Scottish Green Belts Alliance

Aug 2005 Scottish Planning Policy (SPP) on green belts

Scottish Planning Policies provide the national approach to all aspects of planning. On 5-8-05 the Communities Minister, Malcolm Chisholm, announced the new Scottish Planning Policy (SPP) 21: Green Belts. You can download the Consultation Draft (a 256kB PDFfile) or read it on a Scottish Executive web page. Responses to the Consultation Draft were due by 28th October 2005.

The responses to the Consultation Draft were put on to a Scottish Executive web page on 2nd December 2005. Analysis of the Consultation Responses were put on to a Scottish Executive web page on 27 April 2006.

The following is a copy of the 5/08/2005 news release:

Tightening up Green Belt planning


The role of green belts in the development of towns and cities will be strengthened and enhanced under new planning policy published for consultation today.

Scottish Planning Policy (SPP) 21: Green Belts also encourages greater stability in the role of designated green belts to increase their effectiveness.

The draft SPP sets out the key objectives of green belt policy as:

Communities Minister Malcolm Chisholm said:

"We want a Scotland with vibrant towns and cities, where change is managed effectively, and where we make the best use of available land. Green belt policies can help to achieve this.

"We recognise the vital role that our towns and cities play in the growth of the Scottish economy, and recognise the need to avoid urban sprawl and unmanaged, unplanned growth.

"In some areas, existing green belts are not providing long term certainty and have been undermined by piecemeal development management decisions.

"This SPP aims to strengthen and enhance the role of green belts and encourage greater stability to increase their effectiveness, which will improve quality of life for local people and manage land carefully to guide growth of our settlements.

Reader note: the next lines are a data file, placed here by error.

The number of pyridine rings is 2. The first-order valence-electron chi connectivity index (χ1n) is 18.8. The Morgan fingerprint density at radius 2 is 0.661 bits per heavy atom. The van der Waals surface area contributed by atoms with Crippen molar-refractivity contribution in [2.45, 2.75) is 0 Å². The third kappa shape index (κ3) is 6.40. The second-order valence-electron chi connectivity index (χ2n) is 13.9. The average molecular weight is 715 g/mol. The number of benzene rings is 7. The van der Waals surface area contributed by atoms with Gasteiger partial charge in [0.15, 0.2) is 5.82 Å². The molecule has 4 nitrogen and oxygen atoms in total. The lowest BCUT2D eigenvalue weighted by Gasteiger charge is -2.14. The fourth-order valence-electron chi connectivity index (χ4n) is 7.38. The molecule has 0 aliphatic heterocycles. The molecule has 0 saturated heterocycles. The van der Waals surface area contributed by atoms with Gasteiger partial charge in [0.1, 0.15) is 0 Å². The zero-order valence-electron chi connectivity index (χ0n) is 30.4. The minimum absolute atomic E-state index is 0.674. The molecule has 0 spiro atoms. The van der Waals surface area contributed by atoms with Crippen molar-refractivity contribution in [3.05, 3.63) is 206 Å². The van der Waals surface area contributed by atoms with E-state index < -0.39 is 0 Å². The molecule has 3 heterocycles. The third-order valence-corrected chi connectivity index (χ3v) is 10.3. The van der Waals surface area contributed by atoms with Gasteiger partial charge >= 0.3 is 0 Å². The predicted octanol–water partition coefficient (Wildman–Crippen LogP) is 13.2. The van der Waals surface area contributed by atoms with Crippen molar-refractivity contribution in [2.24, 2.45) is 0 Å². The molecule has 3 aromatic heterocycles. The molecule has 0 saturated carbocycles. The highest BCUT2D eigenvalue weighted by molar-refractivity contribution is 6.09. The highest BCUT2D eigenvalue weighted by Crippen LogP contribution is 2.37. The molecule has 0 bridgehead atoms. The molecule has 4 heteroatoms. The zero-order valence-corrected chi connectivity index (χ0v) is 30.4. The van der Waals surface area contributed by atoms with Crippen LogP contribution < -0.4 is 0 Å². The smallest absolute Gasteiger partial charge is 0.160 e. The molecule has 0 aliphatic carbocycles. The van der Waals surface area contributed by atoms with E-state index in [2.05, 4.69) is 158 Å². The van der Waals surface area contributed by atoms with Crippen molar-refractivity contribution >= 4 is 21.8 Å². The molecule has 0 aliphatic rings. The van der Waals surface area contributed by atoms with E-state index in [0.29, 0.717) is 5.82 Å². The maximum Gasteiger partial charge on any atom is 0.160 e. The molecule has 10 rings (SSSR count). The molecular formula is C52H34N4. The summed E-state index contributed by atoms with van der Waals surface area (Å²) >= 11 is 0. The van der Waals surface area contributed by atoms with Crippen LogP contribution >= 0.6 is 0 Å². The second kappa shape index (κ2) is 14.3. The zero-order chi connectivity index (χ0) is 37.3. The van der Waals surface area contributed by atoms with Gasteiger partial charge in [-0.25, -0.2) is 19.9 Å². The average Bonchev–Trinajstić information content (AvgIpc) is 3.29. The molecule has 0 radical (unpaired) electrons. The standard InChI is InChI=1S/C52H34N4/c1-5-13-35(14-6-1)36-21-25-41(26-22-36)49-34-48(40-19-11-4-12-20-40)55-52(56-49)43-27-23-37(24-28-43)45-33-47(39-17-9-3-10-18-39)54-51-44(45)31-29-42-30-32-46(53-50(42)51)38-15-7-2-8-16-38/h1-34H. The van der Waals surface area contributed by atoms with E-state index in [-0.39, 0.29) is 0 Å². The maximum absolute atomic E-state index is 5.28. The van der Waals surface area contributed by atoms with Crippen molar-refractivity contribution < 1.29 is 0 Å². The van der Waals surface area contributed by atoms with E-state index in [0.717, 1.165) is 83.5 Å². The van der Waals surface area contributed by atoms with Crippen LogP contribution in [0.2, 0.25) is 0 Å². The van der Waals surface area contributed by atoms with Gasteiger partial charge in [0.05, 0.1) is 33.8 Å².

"This first policy review of green belts in 20 years sets out the objectives of green belt policy and the way it should be used and enforced.

"Green belt policy should be used to provide clarity and certainty on where development will and will not take place. Green belts should have a timeframe of at least 20 years, consistent with our policies on housing land supply.

"There should continue to be a strong presumption against development in green belts, and where it is considered necessary, the proposed release of green belt land should be taken forward as part of a long-term strategy in the development plan.

"In this way, local people can be closely engaged in the process at an early stage."

The SPP sets out that land that is designated as green belt in an area's development plan, in association with wider networks of green space, can provide a number of benefits, including outdoor recreational opportunities for local people, biodiversity and enhanced quality of life. Opportunities should be taken to protect and enhance these benefits.

Management plans agreed between local authorities, landowners and other interests, as well as a range of funding schemes, have an important role in maximising the benefits of green belt land in a co-ordinated way.

The new SPP 21 will replace the policy on green belts contained in Circular 24/85: Development in the Countryside and Green Belts which is now 20 years old.

Research into green belts, intended to inform the drafting of the SPP, was carried out by a team from Heriot-Watt University and Robinson Associates and was published in August last year.

Green belts currently exist in Aberdeen; Edinburgh; Glasgow; Falkirk and Grangemouth; Ayr and Prestwick; Clackmannanshire; and Stirling.

A further three green belts for St Andrews, Dunfermline and Perth are now approved in principle in Structure Plans.

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